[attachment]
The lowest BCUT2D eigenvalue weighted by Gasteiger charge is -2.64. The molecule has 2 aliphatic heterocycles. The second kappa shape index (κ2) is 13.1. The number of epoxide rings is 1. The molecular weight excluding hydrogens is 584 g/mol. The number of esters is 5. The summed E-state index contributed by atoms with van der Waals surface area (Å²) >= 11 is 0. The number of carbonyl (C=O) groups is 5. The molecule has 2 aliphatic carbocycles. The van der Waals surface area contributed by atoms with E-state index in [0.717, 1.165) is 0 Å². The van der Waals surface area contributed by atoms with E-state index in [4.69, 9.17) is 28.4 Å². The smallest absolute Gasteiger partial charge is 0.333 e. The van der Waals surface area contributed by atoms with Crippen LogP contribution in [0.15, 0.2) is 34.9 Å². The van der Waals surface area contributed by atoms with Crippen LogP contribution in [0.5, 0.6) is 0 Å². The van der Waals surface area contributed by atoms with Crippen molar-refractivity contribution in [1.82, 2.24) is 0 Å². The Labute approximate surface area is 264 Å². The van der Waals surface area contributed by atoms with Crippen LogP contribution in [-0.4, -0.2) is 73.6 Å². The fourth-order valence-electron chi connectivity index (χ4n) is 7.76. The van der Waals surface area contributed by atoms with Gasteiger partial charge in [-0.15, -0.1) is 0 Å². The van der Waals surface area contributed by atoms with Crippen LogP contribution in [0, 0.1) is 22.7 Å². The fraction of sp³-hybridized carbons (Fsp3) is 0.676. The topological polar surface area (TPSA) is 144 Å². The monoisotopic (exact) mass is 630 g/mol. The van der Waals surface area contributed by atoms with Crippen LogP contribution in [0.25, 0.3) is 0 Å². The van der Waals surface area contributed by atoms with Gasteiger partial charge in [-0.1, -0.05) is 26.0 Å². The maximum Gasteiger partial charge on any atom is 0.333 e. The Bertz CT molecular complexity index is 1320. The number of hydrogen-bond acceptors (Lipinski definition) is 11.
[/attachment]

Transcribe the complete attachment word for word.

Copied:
The lowest BCUT2D eigenvalue weighted by Gasteiger charge is -2.64. The molecule has 2 aliphatic heterocycles. The second kappa shape index (κ2) is 13.1. The number of epoxide rings is 1. The molecular weight excluding hydrogens is 584 g/mol. The number of esters is 5. The summed E-state index contributed by atoms with van der Waals surface area (Å²) >= 11 is 0. The number of carbonyl (C=O) groups is 5. The molecule has 2 aliphatic carbocycles. The van der Waals surface area contributed by atoms with E-state index in [0.717, 1.165) is 0 Å². The van der Waals surface area contributed by atoms with E-state index in [4.69, 9.17) is 28.4 Å². The smallest absolute Gasteiger partial charge is 0.333 e. The van der Waals surface area contributed by atoms with Crippen LogP contribution in [0.15, 0.2) is 34.9 Å². The van der Waals surface area contributed by atoms with Crippen LogP contribution in [0.5, 0.6) is 0 Å². The van der Waals surface area contributed by atoms with Crippen molar-refractivity contribution in [1.82, 2.24) is 0 Å². The Labute approximate surface area is 264 Å². The van der Waals surface area contributed by atoms with Crippen LogP contribution in [-0.4, -0.2) is 73.6 Å². The fourth-order valence-electron chi connectivity index (χ4n) is 7.76. The van der Waals surface area contributed by atoms with Gasteiger partial charge in [-0.15, -0.1) is 0 Å². The van der Waals surface area contributed by atoms with Crippen LogP contribution in [0, 0.1) is 22.7 Å². The fraction of sp³-hybridized carbons (Fsp3) is 0.676. The topological polar surface area (TPSA) is 144 Å². The monoisotopic (exact) mass is 630 g/mol. The van der Waals surface area contributed by atoms with Crippen LogP contribution in [0.25, 0.3) is 0 Å². The van der Waals surface area contributed by atoms with Gasteiger partial charge in [-0.1, -0.05) is 26.0 Å². The maximum Gasteiger partial charge on any atom is 0.333 e. The Bertz CT molecular complexity index is 1320. The number of hydrogen-bond acceptors (Lipinski definition) is 11.